VT Writers Featured in Anti-Shopping Documentary | Culture | Seven Days | Vermont's Independent Voice

Arts + Culture » Culture

VT Writers Featured in Anti-Shopping Documentary

State of the Arts


Published December 5, 2007 at 1:38 p.m.

What Would Jesus Buy? That's the cheeky question posed by a new documentary produced by Morgan Spurlock (Super Size Me). It chronicles the performance-art-cum-activism of Reverend Billy, a New Yorker who invades big-box stores in full evangelist regalia to preach against . . . shopping.

The film, which starts this Friday at Merrill's Roxy in Burlington, mixes footage of the Reverend - otherwise known as artist Bill Talen - with talking heads who offer commentary on American consumerism. Two of them are familiar to Vermonters - Ripton eco-writer Bill McKibben and part-time Hardwick resident and Seven Days columnist Judith Levine.

Levine was a natural choice for the doc: Her most recent book is Not Buying It: My Year Without Shopping, which Talen extolled in a review for The Times of London. Still, Levine's commentary goes by pretty fast in the film: "I'm in it almost subliminally," she says. Though she calls Talen "brilliant," she isn't 100 percent on board with Rev. Billy's gospel.

"I think stop shopping is an impossible message to get people to listen to," Levine says in a phone interview. "Especially at Christmas time, when things are both worst and best. People are shopping because they love other people and want to show their love. And they're also shopping because they feel like they have to. Consumption is always both a burden and a pleasure . . ."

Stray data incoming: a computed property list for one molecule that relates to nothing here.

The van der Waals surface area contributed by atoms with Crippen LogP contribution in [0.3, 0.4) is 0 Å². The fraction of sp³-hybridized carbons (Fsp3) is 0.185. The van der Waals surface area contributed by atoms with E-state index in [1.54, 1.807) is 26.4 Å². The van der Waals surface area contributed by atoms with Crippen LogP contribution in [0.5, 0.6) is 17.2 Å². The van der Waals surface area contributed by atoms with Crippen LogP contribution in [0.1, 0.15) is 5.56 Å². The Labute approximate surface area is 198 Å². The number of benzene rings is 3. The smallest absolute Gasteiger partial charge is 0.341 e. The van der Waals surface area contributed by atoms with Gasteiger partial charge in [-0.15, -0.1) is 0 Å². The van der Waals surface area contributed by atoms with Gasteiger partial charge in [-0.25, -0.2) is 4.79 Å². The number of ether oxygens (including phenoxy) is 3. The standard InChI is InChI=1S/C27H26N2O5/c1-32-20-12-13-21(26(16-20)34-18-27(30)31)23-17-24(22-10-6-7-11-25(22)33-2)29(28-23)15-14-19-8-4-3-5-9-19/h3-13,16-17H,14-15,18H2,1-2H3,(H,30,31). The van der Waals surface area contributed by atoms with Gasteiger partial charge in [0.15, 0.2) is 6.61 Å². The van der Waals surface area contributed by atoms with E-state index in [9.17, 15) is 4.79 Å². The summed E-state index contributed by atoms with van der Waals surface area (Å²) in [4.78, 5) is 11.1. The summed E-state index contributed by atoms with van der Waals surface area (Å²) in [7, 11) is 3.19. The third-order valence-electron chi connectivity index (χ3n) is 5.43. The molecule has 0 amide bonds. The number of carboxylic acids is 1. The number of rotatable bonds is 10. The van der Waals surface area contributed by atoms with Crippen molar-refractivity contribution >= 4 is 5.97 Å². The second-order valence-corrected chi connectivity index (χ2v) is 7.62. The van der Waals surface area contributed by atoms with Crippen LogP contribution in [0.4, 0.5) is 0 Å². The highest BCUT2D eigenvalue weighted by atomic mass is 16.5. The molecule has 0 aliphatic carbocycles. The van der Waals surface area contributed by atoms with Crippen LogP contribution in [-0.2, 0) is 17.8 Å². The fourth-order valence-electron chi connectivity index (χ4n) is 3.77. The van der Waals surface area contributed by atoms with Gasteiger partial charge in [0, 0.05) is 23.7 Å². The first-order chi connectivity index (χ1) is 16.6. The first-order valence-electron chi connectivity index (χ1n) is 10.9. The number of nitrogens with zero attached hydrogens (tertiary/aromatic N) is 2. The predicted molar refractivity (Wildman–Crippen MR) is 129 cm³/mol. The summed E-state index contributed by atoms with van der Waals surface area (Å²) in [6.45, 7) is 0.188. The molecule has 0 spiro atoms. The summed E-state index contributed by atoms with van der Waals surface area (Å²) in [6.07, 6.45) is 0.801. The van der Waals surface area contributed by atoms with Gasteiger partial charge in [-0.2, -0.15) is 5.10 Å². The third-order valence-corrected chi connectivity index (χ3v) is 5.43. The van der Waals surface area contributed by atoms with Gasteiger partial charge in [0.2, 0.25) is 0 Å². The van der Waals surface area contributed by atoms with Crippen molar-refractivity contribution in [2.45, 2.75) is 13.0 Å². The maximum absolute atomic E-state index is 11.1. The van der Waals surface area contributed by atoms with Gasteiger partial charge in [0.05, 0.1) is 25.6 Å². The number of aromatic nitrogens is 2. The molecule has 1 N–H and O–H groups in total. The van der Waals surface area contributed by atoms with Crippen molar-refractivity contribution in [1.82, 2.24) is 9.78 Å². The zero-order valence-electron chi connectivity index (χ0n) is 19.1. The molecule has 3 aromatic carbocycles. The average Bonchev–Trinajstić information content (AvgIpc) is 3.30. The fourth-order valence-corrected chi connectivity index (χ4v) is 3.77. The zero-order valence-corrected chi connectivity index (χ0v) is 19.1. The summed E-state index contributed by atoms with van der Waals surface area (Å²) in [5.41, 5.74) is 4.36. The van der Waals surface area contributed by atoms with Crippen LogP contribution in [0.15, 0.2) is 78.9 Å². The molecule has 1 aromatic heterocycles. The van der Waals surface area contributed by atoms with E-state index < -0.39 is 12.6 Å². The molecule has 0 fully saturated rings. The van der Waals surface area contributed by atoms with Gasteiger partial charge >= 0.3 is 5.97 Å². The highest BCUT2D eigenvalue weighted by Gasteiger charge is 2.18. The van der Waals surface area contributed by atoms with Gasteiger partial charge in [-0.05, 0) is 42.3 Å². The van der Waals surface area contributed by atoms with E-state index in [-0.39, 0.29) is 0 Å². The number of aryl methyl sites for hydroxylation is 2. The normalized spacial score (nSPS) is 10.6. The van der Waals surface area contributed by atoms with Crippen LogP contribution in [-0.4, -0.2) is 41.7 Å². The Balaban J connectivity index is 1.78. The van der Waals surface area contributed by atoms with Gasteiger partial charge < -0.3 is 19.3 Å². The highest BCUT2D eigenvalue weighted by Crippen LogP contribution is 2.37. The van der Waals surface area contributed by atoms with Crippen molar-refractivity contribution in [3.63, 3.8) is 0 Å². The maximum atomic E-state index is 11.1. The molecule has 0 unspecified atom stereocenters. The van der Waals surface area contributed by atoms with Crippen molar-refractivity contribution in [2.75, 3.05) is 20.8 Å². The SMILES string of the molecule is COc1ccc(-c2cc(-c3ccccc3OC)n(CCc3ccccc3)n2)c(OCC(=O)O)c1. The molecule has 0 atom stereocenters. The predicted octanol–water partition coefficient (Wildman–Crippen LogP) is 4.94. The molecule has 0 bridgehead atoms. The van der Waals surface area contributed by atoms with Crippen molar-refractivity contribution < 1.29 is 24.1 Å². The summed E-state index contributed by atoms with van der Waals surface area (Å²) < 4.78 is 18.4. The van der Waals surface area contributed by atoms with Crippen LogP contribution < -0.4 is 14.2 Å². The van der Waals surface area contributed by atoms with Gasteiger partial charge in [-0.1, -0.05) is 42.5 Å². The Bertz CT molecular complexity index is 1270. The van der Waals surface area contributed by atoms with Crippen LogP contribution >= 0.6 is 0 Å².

The documentary had trouble finding a distributor, and has received mixed reviews for its strong slant. Despite her disagreements with Talen, Levine recommends it as "funny and uplifting." If nothing else, she says, WWJB will start conversations about how Americans can "have the restraint we need in order to save our Earth and have a sustainable environment, and also not get ourselves deeply into debt."

Speaking of...



Comments are closed.

From 2014-2020, Seven Days allowed readers to comment on all stories posted on our website. While we've appreciated the suggestions and insights, right now Seven Days is prioritizing our core mission — producing high-quality, responsible local journalism — over moderating online debates between readers.

To criticize, correct or praise our reporting, please send us a letter to the editor or send us a tip. We’ll check it out and report the results.

Online comments may return when we have better tech tools for managing them. Thanks for reading.